In a unanimous decision, the United States Supreme Court once again considered the Federal Arbitration Act (FAA), this time reiterating the FAA's highly deferential standard for judicial review of arbitrator decisions. Oxford Health Plans LLC v. Sutter, __ S. Ct. __, 2013 WL 2459522 (June 10, 2013). In Oxford Health Plans, the Court refused to disturb an arbitration interpretation of a contract to permit class-wide arbitration—and reiterated the fact that federal courts are largely powerless to relieve parties from an arbitrator’s substantive interpretation of a contract’s terms, even if that interpretation is wrong.
In Stolt-Nielsen S.A. v. AnimalFeeds International Corp., 130 S. Ct. 1758 (2010), the Court vacated an arbitration decision permitting class arbitration where the parties had stipulated that they had not reached an agreement regarding class arbitration. Id. at 1776. Under the Federal Arbitration Act, 9 U.S.C. § 10(a)(4), federal courts have the power to vacate an arbitral award “where the arbitrators exceeded their powers.” See id. at 1766. Obtaining such relief is a “high hurdle” where the arbitrator “strays from interpretation and application of the agreement” and “dispenses his own brand of industrial justice.” Id. at 1767 (citations omitted). In that case, the Court held that the arbitrators exceeded their powers because they concluded that class arbitration was authorized under the agreement despite the parties’ stipulation to the contrary. Id. at 1776.
The Court discussed the implications of Stolt-Nielsen in its Concepcion decision, which was authored by Justice Scalia: “We then held that the agreement at issue, which was silent on the question of class procedures, could not be interpreted to allow them because the ‘changes brought about by the shift from bilateral arbitration to class-action arbitration’ are ‘fundamental.’” AT&T Mobility LLC v. Concepcion, 131 S. Ct. 1740, 1750 (2011) (quoting Stolt-Nielsen, 130 S. Ct. at 1776). Given the wide-reaching effect of Concepcion, many commentators construed this dicta to interpret Stolt-Nielsen as standing for a broader principle: class arbitration could not exist absent an express agreement. The important fact of the Stolt-Nielsen parties’ stipulation had been forgotten.
Oxford Health Plans
The Oxford Health Plans decision restores one of the core tenets of Stolt-Nielsen: “[A] party may not be compelled under the FAA to submit to class arbitration unless there is a contractual basis for concluding that the party agreed to do so.” Stolt-Nielsen, 130 S. Ct. at 1775 (emphasis omitted). In Oxford Health Plans, the parties agreed to a relatively straightforward arbitration agreement requiring all disputes to be submitted to final and binding arbitration. Oxford Health Plans, 2013 WL 2459522, at *2. The agreement said nothing about the availability of class arbitration. When the issue arose, the parties agreed that it should be decided by the arbitrator, who promptly decided that since (a) the arbitration agreement foreclosed all “civil actions” and required them to be arbitrated, and (b) class action litigation was a form of a civil action, therefore (c) the contract authorized class arbitration. Id.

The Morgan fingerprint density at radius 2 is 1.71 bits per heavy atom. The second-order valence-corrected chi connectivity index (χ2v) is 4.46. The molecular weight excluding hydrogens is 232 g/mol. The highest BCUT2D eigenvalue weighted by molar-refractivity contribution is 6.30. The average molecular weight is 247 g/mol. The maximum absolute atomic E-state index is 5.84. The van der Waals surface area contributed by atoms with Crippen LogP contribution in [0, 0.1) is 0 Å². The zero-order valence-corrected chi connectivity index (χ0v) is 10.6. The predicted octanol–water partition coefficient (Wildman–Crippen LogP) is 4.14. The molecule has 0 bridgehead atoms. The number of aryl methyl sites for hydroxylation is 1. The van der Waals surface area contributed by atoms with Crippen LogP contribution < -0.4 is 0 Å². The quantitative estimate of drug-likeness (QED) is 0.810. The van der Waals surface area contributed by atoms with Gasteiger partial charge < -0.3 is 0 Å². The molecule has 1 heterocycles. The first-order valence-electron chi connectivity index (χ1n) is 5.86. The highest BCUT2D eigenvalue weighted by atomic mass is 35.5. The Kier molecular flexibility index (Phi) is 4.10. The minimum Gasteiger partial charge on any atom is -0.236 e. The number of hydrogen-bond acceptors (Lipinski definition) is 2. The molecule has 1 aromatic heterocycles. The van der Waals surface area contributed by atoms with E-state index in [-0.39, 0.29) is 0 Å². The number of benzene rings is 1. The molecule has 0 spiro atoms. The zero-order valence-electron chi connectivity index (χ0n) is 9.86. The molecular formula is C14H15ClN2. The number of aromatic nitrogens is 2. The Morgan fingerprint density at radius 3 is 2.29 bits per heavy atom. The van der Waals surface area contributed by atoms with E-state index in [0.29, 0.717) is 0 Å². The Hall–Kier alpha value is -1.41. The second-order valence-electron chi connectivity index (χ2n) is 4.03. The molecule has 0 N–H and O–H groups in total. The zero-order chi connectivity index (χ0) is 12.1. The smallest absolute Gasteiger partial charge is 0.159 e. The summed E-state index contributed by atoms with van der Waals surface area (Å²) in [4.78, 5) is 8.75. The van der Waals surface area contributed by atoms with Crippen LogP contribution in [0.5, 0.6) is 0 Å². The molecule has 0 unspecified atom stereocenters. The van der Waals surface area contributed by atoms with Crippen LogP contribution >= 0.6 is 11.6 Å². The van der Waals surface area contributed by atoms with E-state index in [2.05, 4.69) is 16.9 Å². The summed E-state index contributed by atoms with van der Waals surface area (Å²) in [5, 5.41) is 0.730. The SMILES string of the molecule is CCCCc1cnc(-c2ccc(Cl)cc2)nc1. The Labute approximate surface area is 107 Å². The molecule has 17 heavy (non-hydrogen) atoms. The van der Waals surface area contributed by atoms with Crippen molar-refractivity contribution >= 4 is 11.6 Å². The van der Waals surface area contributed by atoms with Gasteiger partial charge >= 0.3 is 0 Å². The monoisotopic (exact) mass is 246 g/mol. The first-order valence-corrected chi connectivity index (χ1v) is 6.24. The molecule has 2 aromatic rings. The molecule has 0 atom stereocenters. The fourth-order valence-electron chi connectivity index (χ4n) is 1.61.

The Court unanimously rejected the challenge to the arbitrator’s decision. Because the arbitrator based his decision on the language of the contract, the Court refused to substitute its judgment for that of the arbitrator. In so doing, the Court emphasized the exceedingly narrow scope of review:
All we say is that convincing a court of an arbitrator’s error – even his grave error – is not enough. So long as the arbitrator was ‘arguably construing’ the contract – which this one was – a court may not correct his mistakes under Section 10(a)(4). The potential for those mistakes is the price of agreeing to arbitration. . . . The arbitrator’s construction holds, however good, bad, or ugly.
Id. at *6 (citation omitted).
Interestingly, the Court went out of its way to note that the parties had stipulated to put the decision of the availability of class arbitration to the arbitrator. Id. at *4 n.2. If instead Oxford had argued that the availability of class arbitration was a “question of arbitrability,” it would have invited judicial review regarding the scope and enforceability of the arbitration agreement. Courts presumptively decide such issues on a de novo basis. See id. It remains an open question whether the availability of class arbitration is a “question of arbitrability,” but the parties’ agreement to have the arbitrator decide the issue foreclosed the issue on appeal. Id.
Justice Alito’s concurring opinion, joined by Justice Thomas, pointed out the stipulation and noted their strong disagreement with the arbitrator’s decision on the merits. The absent class members had never conceded that the contract permitted the arbitrator to decide the issue of class arbitration, and “it is far from clear that they will be bound by the arbitrator’s ultimate resolution of this dispute.” Id. at *7. As they noted, “an arbitrator’s erroneous interpretation of contracts that do not authorize class arbitration cannot bind someone who has not authorized the arbitrator to make that determination.” Id.
When you choose arbitration, you choose to live with the arbitrator’s decision.
If you do not want class arbitration, the arbitration agreement must say so expressly.
For agreements that are silent on whether class arbitration was intended, consider arguing that the availability of class arbitration is a “question of arbitrability” to be decided by the court whose decision is subject to de novo review.
Use this decision as a good opportunity to rethink whether arbitration is the most efficient method for resolving disputes or whether certain types of disputes could or should be carved out from a broad arbitration clause.